Tuesday, October 28, 2014

The Cars, The #73 Artist of the Seventies*

Rhythm guitarist Ric Otcasek and bassist Benjamin Orzechowski met in Columbus, Ohio, where they began performing as a duo, doing covers as well as dabbling in their own material.  Soon, they moved to Boston, Massachusetts to take advantage of opportunities there.  They met multi-instrumentalist Greg Hawkes, who had studied at the Berklee School of Music.

In 1972, Otcasek and Orzechowski formed a folk band called Milkwood.  They released an album How's the Weather on Paramount Records in 1973.  Hawkes played on the album as a session musician.  Ric and Benjamin then formed Richard and the Rabbits, with Hawkes joining the group Orphan.  By now, Rick and Benjamin began using the stage names of Ocasek and Orr, respectively, and the two played acoustic sets at the Idler coffeehouse in Cambridge.  Some of their songs during this time became early Cars songs.

Ocasek and Orr then formed a group with guitarist Elliot Easton, who had also studied at Berklee, in the group Cap'n Swing.  At this time, Orr was the frontman and lead singer, and did not play bass.  But the other musicians didn't fit in with Ocasek's songwriting, so he sacked the bassist, the keyboardist, and the drummer.  David Robinson was hired as the drummer, and it was Robinson that came up with the name "the Cars".  Orr resumed his bassist duties, Hawkes was invited back into the fold, and the group was underway.

In 1976 and 1977, the Cars played throughout New England.  Local disc jockey Maxanne Sartori of WBCN noticed the group, and began playing the group's demo of "Just What I Needed".  Elektra Records heard the song, and on the basis of the radio airplay alone, signed the Cars to a recording contract.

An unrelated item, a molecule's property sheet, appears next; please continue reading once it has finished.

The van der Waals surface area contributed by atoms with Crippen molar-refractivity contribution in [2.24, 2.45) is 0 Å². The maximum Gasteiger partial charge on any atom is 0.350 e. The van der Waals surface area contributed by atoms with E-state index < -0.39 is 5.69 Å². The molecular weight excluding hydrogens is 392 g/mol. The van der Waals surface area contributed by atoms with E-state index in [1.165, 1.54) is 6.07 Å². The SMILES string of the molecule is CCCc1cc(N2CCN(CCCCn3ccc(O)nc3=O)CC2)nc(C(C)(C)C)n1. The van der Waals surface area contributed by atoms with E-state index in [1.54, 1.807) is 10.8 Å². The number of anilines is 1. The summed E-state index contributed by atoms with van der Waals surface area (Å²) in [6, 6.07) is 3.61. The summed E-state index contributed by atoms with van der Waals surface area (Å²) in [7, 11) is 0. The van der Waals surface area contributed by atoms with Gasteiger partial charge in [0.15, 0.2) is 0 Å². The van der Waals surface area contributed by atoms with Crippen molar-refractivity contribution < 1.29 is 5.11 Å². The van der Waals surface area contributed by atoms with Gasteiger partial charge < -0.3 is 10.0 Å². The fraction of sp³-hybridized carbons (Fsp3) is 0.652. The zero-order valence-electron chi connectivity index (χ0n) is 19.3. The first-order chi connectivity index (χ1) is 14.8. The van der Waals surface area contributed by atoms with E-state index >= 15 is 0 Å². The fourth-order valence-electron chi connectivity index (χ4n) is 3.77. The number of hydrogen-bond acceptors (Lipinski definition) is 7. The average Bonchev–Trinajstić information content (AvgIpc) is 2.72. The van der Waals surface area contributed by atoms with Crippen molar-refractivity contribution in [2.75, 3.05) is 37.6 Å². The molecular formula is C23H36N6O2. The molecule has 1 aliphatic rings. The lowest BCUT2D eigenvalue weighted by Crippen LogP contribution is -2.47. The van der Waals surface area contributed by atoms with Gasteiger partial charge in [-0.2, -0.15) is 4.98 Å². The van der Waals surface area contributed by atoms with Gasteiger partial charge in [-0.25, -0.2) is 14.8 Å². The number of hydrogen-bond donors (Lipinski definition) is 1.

The Cars released their self-titled debut album in 1978 and "Just What I Needed" became the first single.  The song reached #4 in France, but only #17 in the U.K. and #27 in the United States, easily one of The Top Unknown/Underrated Songs of the Rock Era*. (Please press the "Play" Icon on the top left portion of the video...

The follow-up, "My Best Friend's Girl", had a similar story--#3 in the U.K. but only #35 in the U.S., another highly underrated song in retrospect.

The Cars again found favor in France (#5) with "Good Times Roll", but it stalled at #41 in the U.S.  The group was receiving airplay from the album, but wasn't able to translate into huge commercial success.  Yet.

The album finally was certified Platinum at the end of the year, thanks to Top Tracks* such as "Bye Bye Love".

The song "You're All I've Got Tonight" also received good airplay on Album Rock stations.

Another track that we want to feature is "Don't Cha' Stop".

Although they had yet to score a big hit, word spread about all of the great songs on the album heard above.  More and more, radio programmers began to realize that the industry had blown it on this album, and they played more Cars songs as "recurrents" (songs within the past year or so).  Plus, the band was earning a reputation as a phenomenal live act.  More airplay resulted in more sales, and this, combined with future Cars successes, led to the album going over the six-million mark in sales in 1995.

In 1979, the Cars released the album Candy-O.  The single "Let's Go" reached #5 in Canada, #6 in Australia, and #14 in the U.S.

The follow-up, "It's All I Can Do", peaked at #17 in Canada and #41 in the United States. 

Like their debut, Candy-O eventually became a huge seller, going over four million copies.  Another top track on the album is "Dangerous Type".

Although they hadn't collected a Top 10 hit yet (with several songs highly underrated), the Cars still sold over 10 million albums from their work in the decade.  They still hadn't reached their peak; they would do that in 1984 with their album Heartbeat City.

The Cars would go on to sell over 25 million albums in the United States alone, and are certainly one of the top New Wave acts that emerged to essentially rescue rock & roll in an age where Adult Contemporary music had become the top music around.  Their influence is far and wide, from Nirvana, to the Smashing Pumpkins, Poison, the Deftones, and more.

No comments:

Post a Comment

Note: Only a member of this blog may post a comment.